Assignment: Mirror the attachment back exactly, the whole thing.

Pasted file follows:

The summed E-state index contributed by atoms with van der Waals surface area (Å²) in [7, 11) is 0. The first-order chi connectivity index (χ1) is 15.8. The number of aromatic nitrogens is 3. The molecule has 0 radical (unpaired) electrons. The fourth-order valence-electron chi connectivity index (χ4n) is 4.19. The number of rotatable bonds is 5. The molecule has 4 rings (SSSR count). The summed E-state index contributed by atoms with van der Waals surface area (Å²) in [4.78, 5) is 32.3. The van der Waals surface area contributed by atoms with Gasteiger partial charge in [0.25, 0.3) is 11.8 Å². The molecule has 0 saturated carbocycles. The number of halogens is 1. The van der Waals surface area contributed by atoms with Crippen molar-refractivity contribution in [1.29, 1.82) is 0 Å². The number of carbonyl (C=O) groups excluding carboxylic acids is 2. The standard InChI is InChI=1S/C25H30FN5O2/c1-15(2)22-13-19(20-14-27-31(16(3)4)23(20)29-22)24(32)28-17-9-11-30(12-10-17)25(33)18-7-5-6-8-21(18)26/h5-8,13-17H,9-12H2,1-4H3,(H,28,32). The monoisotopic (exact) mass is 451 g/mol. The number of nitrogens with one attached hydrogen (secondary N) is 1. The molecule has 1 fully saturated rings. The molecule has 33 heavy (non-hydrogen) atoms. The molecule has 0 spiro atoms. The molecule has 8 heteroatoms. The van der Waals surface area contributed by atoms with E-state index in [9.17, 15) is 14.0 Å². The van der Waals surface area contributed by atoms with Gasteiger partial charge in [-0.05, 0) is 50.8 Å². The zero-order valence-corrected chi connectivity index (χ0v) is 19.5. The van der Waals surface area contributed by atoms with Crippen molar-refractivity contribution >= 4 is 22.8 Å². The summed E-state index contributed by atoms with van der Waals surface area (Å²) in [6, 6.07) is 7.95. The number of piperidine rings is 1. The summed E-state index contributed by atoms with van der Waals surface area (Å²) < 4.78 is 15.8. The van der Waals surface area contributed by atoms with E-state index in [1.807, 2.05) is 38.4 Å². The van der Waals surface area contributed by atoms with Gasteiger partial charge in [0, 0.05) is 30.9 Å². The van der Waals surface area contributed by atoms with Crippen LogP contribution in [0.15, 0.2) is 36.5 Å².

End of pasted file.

The summed E-state index contributed by atoms with van der Waals surface area (Å²) in [7, 11) is 0. The first-order chi connectivity index (χ1) is 15.8. The number of aromatic nitrogens is 3. The molecule has 0 radical (unpaired) electrons. The fourth-order valence-electron chi connectivity index (χ4n) is 4.19. The number of rotatable bonds is 5. The molecule has 4 rings (SSSR count). The summed E-state index contributed by atoms with van der Waals surface area (Å²) in [4.78, 5) is 32.3. The van der Waals surface area contributed by atoms with Gasteiger partial charge in [0.25, 0.3) is 11.8 Å². The molecule has 0 saturated carbocycles. The number of halogens is 1. The van der Waals surface area contributed by atoms with Crippen molar-refractivity contribution in [1.29, 1.82) is 0 Å². The number of carbonyl (C=O) groups excluding carboxylic acids is 2. The standard InChI is InChI=1S/C25H30FN5O2/c1-15(2)22-13-19(20-14-27-31(16(3)4)23(20)29-22)24(32)28-17-9-11-30(12-10-17)25(33)18-7-5-6-8-21(18)26/h5-8,13-17H,9-12H2,1-4H3,(H,28,32). The monoisotopic (exact) mass is 451 g/mol. The number of nitrogens with one attached hydrogen (secondary N) is 1. The molecule has 1 fully saturated rings. The molecule has 33 heavy (non-hydrogen) atoms. The molecule has 0 spiro atoms. The molecule has 8 heteroatoms. The van der Waals surface area contributed by atoms with E-state index in [9.17, 15) is 14.0 Å². The van der Waals surface area contributed by atoms with Gasteiger partial charge in [-0.05, 0) is 50.8 Å². The zero-order valence-corrected chi connectivity index (χ0v) is 19.5. The van der Waals surface area contributed by atoms with Crippen molar-refractivity contribution >= 4 is 22.8 Å². The summed E-state index contributed by atoms with van der Waals surface area (Å²) in [6, 6.07) is 7.95. The number of piperidine rings is 1. The summed E-state index contributed by atoms with van der Waals surface area (Å²) < 4.78 is 15.8. The van der Waals surface area contributed by atoms with E-state index in [1.807, 2.05) is 38.4 Å². The van der Waals surface area contributed by atoms with Gasteiger partial charge in [0, 0.05) is 30.9 Å². The van der Waals surface area contributed by atoms with Crippen LogP contribution in [0.15, 0.2) is 36.5 Å².